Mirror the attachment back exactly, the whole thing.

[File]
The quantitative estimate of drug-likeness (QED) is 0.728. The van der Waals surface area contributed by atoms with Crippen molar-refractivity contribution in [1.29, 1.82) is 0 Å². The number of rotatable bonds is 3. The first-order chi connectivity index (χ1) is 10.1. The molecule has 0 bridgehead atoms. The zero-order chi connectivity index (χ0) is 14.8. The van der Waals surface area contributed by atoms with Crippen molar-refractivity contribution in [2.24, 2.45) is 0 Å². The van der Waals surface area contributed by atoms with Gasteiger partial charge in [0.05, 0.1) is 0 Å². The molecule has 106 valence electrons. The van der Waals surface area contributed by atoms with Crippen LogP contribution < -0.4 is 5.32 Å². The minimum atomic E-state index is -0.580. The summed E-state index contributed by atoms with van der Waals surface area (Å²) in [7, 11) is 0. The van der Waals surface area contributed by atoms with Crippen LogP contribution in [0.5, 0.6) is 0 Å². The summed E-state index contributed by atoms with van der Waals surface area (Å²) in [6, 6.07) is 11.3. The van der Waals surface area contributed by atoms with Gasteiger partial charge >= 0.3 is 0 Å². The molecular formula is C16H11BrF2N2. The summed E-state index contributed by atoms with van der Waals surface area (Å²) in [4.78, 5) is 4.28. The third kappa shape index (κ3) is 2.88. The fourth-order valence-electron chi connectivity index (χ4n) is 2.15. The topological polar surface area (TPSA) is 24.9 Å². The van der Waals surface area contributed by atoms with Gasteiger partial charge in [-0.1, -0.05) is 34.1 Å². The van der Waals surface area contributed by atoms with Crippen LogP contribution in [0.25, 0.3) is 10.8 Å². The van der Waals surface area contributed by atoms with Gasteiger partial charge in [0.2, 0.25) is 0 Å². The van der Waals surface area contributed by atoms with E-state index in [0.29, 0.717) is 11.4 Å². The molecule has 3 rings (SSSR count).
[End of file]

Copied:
The quantitative estimate of drug-likeness (QED) is 0.728. The van der Waals surface area contributed by atoms with Crippen molar-refractivity contribution in [1.29, 1.82) is 0 Å². The number of rotatable bonds is 3. The first-order chi connectivity index (χ1) is 10.1. The molecule has 0 bridgehead atoms. The zero-order chi connectivity index (χ0) is 14.8. The van der Waals surface area contributed by atoms with Crippen molar-refractivity contribution in [2.24, 2.45) is 0 Å². The van der Waals surface area contributed by atoms with Gasteiger partial charge in [0.05, 0.1) is 0 Å². The molecule has 106 valence electrons. The van der Waals surface area contributed by atoms with Crippen LogP contribution < -0.4 is 5.32 Å². The minimum atomic E-state index is -0.580. The summed E-state index contributed by atoms with van der Waals surface area (Å²) in [7, 11) is 0. The van der Waals surface area contributed by atoms with Crippen LogP contribution in [0.5, 0.6) is 0 Å². The summed E-state index contributed by atoms with van der Waals surface area (Å²) in [6, 6.07) is 11.3. The van der Waals surface area contributed by atoms with Gasteiger partial charge >= 0.3 is 0 Å². The molecular formula is C16H11BrF2N2. The summed E-state index contributed by atoms with van der Waals surface area (Å²) in [4.78, 5) is 4.28. The third kappa shape index (κ3) is 2.88. The fourth-order valence-electron chi connectivity index (χ4n) is 2.15. The topological polar surface area (TPSA) is 24.9 Å². The van der Waals surface area contributed by atoms with Gasteiger partial charge in [-0.1, -0.05) is 34.1 Å². The van der Waals surface area contributed by atoms with Crippen LogP contribution in [0.25, 0.3) is 10.8 Å². The van der Waals surface area contributed by atoms with Gasteiger partial charge in [0.2, 0.25) is 0 Å². The van der Waals surface area contributed by atoms with E-state index in [0.29, 0.717) is 11.4 Å². The molecule has 3 rings (SSSR count).